Journeying to Light– the Essential Nature of the Mosaic Medium
Elaine M Goodwin recently celebrated her 40-year career in art with a Retrospective Exhibition at the Royal Albert Memorial Museum & Art Gallery in Exeter, England. (April 10 to June 23, 2019). Here, she recollects the experience that explains her fascination with light.
by Elaine M Goodwin
The essential nature of the mosaic medium was miraculously revealed to me by an encounter with ancient Byzantine mosaics. From that moment onwards, I found that mosaic was truly my medium—one through which I could totally express myself.
When I uncovered this secret, it radically changed the way in which I worked within my already-chosen medium of mosaic. You might say it was a revelation which gave me what I searched for—a personal voice. I had already found new delight in encountering specialist mosaic glass. In particular, I was enticed by the colorful handmade mosaic material called smalti, which was uniquely manufactured in Venice. I also found gold! Mosaic gold was to be a wondrous addition to my palette, but at this time I used it, just as the Romans did, for highlighting or creating points of focus within a design.
Then, in the mid 1990s, I found myself in the city of Ravenna in Italy, looking at the 6th-century mosaics of the basilica of San Vitale, and was particularly drawn to two secular panels—one of the Emperor Justinian and the other of his consort, Empress Theodora. These were glowing panels, rich in figurative and textural detail using mainly smalti, but with a little marble for hand and face detailing, and mother of pearl for its luster in decorative areas—and all positioned on a simmering golden ground. As I looked, musing upon such wondrous artistry, a glowing beam of sunlight fell across the mosaic surface, immediately dissolving the portrait images into a myriad of light particles. All the figures had, in effect, dematerialized into light.
I marveled at this transforming aspect, one I had never experienced before when looking at classical mosaics. I knew with certainty that it was the light bouncing off the imagery that had been transubstantiated and had subsequently opened this new way into a greater sense of understanding. Through light, therefore, I knew that a more profound sense of knowing could be experienced.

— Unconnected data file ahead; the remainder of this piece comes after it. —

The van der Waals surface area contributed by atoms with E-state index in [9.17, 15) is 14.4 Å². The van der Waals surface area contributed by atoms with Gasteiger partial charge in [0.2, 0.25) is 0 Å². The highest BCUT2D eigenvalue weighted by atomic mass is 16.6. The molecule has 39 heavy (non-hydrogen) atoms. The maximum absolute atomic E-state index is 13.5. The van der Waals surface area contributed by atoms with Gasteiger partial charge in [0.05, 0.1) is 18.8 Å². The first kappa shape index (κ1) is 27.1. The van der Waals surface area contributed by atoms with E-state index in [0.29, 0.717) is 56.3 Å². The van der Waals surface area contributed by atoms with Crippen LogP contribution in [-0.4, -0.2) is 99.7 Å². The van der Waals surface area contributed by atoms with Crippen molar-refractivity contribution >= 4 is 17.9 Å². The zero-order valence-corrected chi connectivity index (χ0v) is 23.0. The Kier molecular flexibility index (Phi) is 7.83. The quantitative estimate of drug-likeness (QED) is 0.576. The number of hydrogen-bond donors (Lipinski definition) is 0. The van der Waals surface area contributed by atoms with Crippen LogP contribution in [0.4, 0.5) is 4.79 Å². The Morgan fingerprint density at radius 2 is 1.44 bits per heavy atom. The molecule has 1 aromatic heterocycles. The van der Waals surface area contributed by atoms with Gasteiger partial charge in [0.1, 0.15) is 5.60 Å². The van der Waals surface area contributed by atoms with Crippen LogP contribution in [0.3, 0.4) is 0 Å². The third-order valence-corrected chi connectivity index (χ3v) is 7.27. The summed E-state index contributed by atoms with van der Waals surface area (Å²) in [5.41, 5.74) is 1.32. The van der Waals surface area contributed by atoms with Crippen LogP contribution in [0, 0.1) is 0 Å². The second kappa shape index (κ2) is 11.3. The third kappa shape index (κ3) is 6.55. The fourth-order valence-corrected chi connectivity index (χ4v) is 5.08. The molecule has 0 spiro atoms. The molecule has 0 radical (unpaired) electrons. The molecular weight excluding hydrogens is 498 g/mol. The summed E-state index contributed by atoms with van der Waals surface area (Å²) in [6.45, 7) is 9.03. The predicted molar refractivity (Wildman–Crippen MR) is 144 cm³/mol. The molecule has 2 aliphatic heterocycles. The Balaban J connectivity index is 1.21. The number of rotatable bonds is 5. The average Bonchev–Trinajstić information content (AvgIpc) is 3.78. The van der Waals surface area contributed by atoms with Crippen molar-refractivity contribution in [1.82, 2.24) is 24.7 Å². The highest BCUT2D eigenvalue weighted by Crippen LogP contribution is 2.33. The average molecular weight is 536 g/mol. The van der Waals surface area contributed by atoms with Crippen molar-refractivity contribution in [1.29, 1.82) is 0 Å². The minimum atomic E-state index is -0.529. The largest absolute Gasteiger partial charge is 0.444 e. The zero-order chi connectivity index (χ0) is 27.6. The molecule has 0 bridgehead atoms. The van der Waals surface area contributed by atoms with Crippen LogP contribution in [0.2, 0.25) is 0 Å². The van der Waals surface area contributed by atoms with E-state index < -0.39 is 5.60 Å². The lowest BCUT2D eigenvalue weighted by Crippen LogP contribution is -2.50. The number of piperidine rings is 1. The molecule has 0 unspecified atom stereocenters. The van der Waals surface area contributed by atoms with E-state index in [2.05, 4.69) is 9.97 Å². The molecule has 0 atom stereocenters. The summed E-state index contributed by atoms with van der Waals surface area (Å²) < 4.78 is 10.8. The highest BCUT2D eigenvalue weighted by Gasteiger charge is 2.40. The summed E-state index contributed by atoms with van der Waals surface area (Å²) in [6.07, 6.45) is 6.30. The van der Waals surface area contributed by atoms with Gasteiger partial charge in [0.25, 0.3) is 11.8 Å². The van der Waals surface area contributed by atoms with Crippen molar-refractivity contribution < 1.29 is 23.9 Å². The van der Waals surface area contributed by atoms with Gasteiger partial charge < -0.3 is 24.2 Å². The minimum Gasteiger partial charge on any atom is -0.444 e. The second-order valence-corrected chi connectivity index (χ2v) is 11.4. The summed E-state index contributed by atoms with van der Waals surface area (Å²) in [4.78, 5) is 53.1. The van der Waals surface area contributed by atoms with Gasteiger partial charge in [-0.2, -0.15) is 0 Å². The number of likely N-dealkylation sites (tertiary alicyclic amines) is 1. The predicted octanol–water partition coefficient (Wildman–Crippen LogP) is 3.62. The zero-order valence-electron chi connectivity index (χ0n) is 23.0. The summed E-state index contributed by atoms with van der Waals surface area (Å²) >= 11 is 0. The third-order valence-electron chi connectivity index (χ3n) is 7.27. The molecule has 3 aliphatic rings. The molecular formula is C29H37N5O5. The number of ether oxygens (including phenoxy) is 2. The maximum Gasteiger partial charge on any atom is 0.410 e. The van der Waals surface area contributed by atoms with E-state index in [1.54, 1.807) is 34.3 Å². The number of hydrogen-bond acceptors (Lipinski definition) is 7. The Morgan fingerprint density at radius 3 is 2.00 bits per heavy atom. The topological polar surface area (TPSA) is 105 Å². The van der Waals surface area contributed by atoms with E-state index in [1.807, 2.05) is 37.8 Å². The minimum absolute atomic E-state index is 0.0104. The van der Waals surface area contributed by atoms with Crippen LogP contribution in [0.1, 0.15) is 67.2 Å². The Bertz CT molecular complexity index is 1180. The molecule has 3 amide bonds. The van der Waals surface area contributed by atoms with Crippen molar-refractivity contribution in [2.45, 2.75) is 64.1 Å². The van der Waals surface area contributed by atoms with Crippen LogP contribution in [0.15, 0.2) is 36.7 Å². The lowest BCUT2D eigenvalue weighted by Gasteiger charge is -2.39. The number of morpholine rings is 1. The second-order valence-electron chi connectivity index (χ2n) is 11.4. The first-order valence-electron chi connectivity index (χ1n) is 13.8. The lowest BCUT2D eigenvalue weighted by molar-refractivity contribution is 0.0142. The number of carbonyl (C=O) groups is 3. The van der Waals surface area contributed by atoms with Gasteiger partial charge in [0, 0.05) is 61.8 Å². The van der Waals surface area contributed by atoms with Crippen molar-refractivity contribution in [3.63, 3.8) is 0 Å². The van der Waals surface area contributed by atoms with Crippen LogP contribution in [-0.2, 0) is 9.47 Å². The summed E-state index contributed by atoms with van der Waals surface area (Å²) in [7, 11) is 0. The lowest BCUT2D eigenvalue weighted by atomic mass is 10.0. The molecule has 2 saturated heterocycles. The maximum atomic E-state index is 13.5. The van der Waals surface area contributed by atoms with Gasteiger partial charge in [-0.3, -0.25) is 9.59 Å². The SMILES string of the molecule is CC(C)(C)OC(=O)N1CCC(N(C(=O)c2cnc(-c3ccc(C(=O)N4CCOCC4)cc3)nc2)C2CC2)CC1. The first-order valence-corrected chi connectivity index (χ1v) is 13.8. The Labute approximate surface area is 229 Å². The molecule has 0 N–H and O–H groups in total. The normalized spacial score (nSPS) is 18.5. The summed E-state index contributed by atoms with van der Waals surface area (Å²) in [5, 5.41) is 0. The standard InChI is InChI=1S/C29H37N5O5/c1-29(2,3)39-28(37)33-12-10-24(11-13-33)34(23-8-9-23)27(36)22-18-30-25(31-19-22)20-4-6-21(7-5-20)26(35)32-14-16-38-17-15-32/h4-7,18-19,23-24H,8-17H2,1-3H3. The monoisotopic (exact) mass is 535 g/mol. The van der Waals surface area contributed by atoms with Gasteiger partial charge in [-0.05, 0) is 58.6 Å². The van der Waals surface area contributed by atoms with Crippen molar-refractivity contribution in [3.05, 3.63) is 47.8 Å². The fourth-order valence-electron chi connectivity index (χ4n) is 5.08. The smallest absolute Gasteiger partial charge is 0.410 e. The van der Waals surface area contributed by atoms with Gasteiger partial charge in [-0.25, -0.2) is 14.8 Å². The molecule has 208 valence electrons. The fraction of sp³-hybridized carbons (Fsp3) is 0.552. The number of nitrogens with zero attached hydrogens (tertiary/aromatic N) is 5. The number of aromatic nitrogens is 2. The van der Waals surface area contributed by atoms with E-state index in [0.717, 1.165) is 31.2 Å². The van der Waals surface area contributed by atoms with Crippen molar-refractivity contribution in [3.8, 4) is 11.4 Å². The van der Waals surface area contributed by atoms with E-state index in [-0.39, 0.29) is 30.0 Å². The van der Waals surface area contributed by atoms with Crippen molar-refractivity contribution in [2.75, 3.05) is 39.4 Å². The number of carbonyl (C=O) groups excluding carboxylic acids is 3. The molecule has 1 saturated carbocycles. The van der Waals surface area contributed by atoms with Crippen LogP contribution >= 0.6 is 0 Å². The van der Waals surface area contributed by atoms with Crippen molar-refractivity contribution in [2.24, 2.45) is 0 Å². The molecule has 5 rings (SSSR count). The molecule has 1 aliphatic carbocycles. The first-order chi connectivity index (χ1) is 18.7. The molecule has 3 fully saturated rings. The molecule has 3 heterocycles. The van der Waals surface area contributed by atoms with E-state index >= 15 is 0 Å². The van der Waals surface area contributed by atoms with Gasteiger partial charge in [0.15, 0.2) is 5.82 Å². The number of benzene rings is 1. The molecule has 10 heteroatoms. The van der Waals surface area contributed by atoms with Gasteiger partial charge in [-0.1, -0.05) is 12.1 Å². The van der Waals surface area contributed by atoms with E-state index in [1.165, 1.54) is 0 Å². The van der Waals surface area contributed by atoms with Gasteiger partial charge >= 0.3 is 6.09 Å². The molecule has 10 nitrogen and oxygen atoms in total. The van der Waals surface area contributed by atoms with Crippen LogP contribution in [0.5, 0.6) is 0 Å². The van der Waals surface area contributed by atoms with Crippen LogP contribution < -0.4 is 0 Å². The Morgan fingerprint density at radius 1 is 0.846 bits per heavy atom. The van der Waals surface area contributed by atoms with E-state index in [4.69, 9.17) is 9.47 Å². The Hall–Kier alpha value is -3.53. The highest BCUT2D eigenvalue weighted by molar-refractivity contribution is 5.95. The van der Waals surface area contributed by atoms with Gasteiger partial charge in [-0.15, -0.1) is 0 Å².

Byzantine maestros were able to cut and fix the mosaics to vertical walls, cupolas, and vaults in great schemes covering the interiors of the new buildings of early Christianity. The source of their understanding in relaying their sacred message lay in exploiting light by physically manipulating the special characteristics of gold and smalti.
On the internal vertical and curved surfaces of the new basilicas, the tesserae could be applied at angles into the mortar to attract and repel light. This tilting of the tesserae was used with great skill and understanding to give the ultimate effect to the viewers. Mosaics, at this time, did not portray a light source within the imagery but relied, instead, on the moving light from both candles and natural daylight. By utilizing these different sources of light, mosaic artists could manipulate light so much that it could be made to transcend any imagery completely, through brilliant or even blinding light. This is what had happened to me.
Experiencing mosaic in this way—through light—especially in a sacred setting, the viewer is enveloped in a transcendental mystery. I believe the same extraordinary and wonderful effect can be realized in a secular or contemporary setting such as in an art gallery or even a personal environment. Gold was always considered a worthy vehicle to transport Divine ideas in art. This extra element of conveying Light, which the mosaic medium proffered, could give even greater Divine expression or spiritual awareness. I knew that this way of perceiving mosaic could be utilized by me in my personal work, and, at last, give me a conduit through which I could truly explore my everyday experience. My meditations on life, love, and death could now be translated into mosaic using light as an integral part of the exploration.
Materials In Elaine’s early work—mostly prior to 1995—materials such as smalti, vitreous, and ceramic tesserae predominate. As her “journey to light” progressed, the range of tesserae began to include: Venetian gold leaf glass and glass smalti, Ravenna glass, Carrara marble, mirrored glass, granite, Venetian silver and gold, and “fool’s gold” (iron pyrite).